“I thought I was going to be a big girl, but this is very hard,” Andrea Coote, whose mother and aunt both died during the long post-Katrina rebuilding process, told me through tears as neighbors gathered for the commemoration.
But Coote and all of Pearlington recalled the devotion of volunteers from towns like Aspen and Carbondale, who helped clear the hurricane’s wreckage and then rebuild.
“By the grace of God and the volunteers, we brought it back,” says Herb Ritchie, a local who rode out the storm on top of his house, which took on 27 feet of water during Katrina, and has helped organize recovery efforts in the months and years since.
Carbondale firefighters were among the first responders in Pearlington after the storm. Valley volunteers followed under the auspices of Mountains to Mississippi, a relief organization coordinated by former Aspen police officer and Garfield County sheriff Tom Dalessandri and then-Pitkin County manager Hillary Fletcher, with funds collected by the Aspen Valley Medical Foundation.
State and federal aid was scarce in rural, unincorporated Pearlington, as manpower and resources went first to population centers like New Orleans, Biloxi and Gulfport. So the job of providing basic services fell disproportionately to volunteers.
“The volunteers are what pulled this county back up,” says Hancock County supervisor David Yarborough, whose district includes Pearlington. “The federal government failed us in a lot of ways and still are today.”
Mountains to Mississippi cleared debris from some 300 home sites in Pearlington during the months after the flood, doled out supplies and managed home-building projects from the grounds of a flooded elementary school. As the need remained, so did Mountains to Mississippi.
“We were supposed to be there for three weeks, and then it was six months and the next thing we knew we were having annual meetings about our progress,” says Dalessandri.
As years passed, Dalessandri felt so at home in Pearlington that he bought land there, visits frequently and is considered a part of the community.
“I’ve told him he needs to come and run for sheriff here,” Ritchie says with a laugh.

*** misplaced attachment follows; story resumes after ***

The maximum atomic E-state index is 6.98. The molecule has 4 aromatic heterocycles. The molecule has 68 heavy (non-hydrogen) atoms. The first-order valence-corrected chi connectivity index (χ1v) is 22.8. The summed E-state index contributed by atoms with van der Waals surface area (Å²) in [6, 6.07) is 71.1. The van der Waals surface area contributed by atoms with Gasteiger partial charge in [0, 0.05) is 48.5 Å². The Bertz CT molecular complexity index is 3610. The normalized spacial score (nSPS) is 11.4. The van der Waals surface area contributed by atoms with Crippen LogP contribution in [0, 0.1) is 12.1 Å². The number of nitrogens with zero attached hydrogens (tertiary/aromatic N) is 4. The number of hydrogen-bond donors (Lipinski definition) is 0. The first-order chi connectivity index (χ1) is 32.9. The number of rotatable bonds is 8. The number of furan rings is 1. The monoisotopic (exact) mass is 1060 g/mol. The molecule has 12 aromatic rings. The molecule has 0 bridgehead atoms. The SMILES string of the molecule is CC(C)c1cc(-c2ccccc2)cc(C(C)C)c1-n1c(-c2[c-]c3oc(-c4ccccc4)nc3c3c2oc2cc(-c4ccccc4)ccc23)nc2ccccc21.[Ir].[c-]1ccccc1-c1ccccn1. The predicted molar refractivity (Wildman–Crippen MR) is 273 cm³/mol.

Mountains to Mississippi mobilized teams for Hurricane Gustav in 2008, and then for Isaac in 2012, and helped build the Pearlington Recovery Center — a community building dedicated in 2009 — and is committed to continuing to serve the area.
“We’re fortunate that we haven’t had the burning need since then,” says Dalessandri, “but we stay in touch and if we need to rally supplies and a crew of 40, 50 people we can do it pretty fast.”
In all, Dalessandri said, donations from the Roaring Fork Valley reached about $200,000. They built about 200 homes, many of them remodels of flooded houses that they gutted.
Though donations dried up after a few years, Mountains to Mississippi has kept efforts going in recent years with the quiet support of Gerald Greenwald, the former United Airlines CEO and part-time Aspenite. He began donating to the cause soon after the storm, when he read about what Dalessandri and his crew were doing in Pearlington. And he has stayed involved, making visits to Pearlington, recently donating a Bobcat earthmover to clear debris from future storms and funding a home for “Captain” John Nielsen, a retired swamp tour guide who lost his house in Katrina, then lived in a FEMA trailer until it was destroyed by Gustav. His new home was completed in 2010.
“(Greenwald) never failed to come through,” says Ben Taylor, who first met the Mountains to Mississippi volunteers while chain-sawing the trees that crushed his flooded home in Pearlington, and later became an on-the-ground coordinator for the organization. “And there weren’t 75 forms to fill out, it was just ‘What do you guys need?’ He trusted us.”